Crater Lake formed some 7,700 years ago when a volcanic eruption caused the mountain to collapse, creating the deepest lake in the United States (1,943-feet maximum depth). To drink in the views, visitors to this Southern Oregon park venture high into the Cascade Mountain Range. And because of the setting, Crater Lake is solely fed by rain and snowmelt, making the waters exceptionally clean and the emotional atmosphere just as refreshing.

Geysers And Hot Pools

Yellowstone National park geyser
The famous Grand Prismatic Spring in Yellowstone National Park.

Yellowstone National Park is a wonder in and of itself. It is not only the oldest national park in the United States but also in the world. Founded on March 1, 1872, this historic initiative continues to ensure the protection of 2.2 million acres across parts of Wyoming, Idaho, and Montana. The predominant highlights for the approximately 4 million annual visitors are the nearly 500 geysers (i.e., half of the planet's active geysers) and other geothermal features, including the famous and dependable Old Faithful and the highly photogenic Grand Prismatic Spring.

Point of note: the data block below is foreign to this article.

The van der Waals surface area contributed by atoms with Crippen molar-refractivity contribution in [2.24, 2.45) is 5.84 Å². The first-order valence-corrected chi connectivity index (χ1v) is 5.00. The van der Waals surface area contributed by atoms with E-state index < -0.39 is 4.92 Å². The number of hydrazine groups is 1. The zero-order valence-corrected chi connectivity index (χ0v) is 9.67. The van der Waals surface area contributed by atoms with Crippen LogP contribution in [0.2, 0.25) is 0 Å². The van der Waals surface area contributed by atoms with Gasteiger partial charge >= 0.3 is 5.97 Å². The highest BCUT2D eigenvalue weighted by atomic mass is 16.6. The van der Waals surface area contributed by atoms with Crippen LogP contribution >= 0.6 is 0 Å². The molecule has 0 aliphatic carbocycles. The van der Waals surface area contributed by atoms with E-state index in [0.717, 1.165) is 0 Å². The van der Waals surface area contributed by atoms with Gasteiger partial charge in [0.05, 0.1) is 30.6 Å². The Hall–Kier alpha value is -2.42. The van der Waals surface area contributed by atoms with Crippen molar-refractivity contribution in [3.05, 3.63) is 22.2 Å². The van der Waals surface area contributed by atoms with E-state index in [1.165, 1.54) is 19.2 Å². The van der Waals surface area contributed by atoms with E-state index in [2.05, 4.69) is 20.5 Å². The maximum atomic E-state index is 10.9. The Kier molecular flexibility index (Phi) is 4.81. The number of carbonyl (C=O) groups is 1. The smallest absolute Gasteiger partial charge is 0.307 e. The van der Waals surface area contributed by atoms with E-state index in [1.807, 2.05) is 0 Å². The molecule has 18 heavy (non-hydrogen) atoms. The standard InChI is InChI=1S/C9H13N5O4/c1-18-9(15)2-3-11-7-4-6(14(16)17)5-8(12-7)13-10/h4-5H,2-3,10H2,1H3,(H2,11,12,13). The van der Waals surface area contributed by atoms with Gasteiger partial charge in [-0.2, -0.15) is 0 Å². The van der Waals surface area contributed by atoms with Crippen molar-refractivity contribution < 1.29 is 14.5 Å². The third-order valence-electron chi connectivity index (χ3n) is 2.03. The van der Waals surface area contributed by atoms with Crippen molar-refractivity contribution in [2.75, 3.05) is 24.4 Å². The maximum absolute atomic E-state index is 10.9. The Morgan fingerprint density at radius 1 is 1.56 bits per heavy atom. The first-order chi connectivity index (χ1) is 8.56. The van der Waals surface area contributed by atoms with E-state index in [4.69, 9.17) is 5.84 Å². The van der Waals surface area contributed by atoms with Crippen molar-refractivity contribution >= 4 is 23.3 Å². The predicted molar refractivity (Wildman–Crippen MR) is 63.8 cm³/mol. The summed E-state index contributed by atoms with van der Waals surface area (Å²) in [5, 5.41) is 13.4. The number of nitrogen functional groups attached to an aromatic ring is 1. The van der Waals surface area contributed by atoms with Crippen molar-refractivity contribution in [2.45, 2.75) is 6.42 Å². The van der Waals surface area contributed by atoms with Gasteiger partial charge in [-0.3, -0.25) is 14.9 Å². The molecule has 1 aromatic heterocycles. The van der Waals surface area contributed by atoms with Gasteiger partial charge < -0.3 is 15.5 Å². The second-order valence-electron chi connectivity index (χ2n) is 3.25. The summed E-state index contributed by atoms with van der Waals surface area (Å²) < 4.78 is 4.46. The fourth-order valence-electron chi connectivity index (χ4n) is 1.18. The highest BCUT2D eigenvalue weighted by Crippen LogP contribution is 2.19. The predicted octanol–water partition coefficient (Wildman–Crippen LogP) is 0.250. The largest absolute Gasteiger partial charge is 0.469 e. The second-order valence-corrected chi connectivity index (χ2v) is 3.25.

The Grand Canyon

Grand Canyon
The spectacular Grand Canyon in Arizona.

One can never miss the longest and (one of) the deepest canyons in the United States on any National Park sightseeing tour. The incredulous girth of the Grand Canyon, in Grand Canyon National Park, Arizona, seduces one's gaze into endlessly scanning - never sure what to settle on or how to possibly take it all in. Snapping pictures from the upper rim is a great start. However, to get the full Grand Canyon immersion, consider hiking down to the Colorado River to better appreciate the overwhelming magnitude. 

Sand Dunes

White Sands National Monument New Mexico
White Sands National Monument, New Mexico.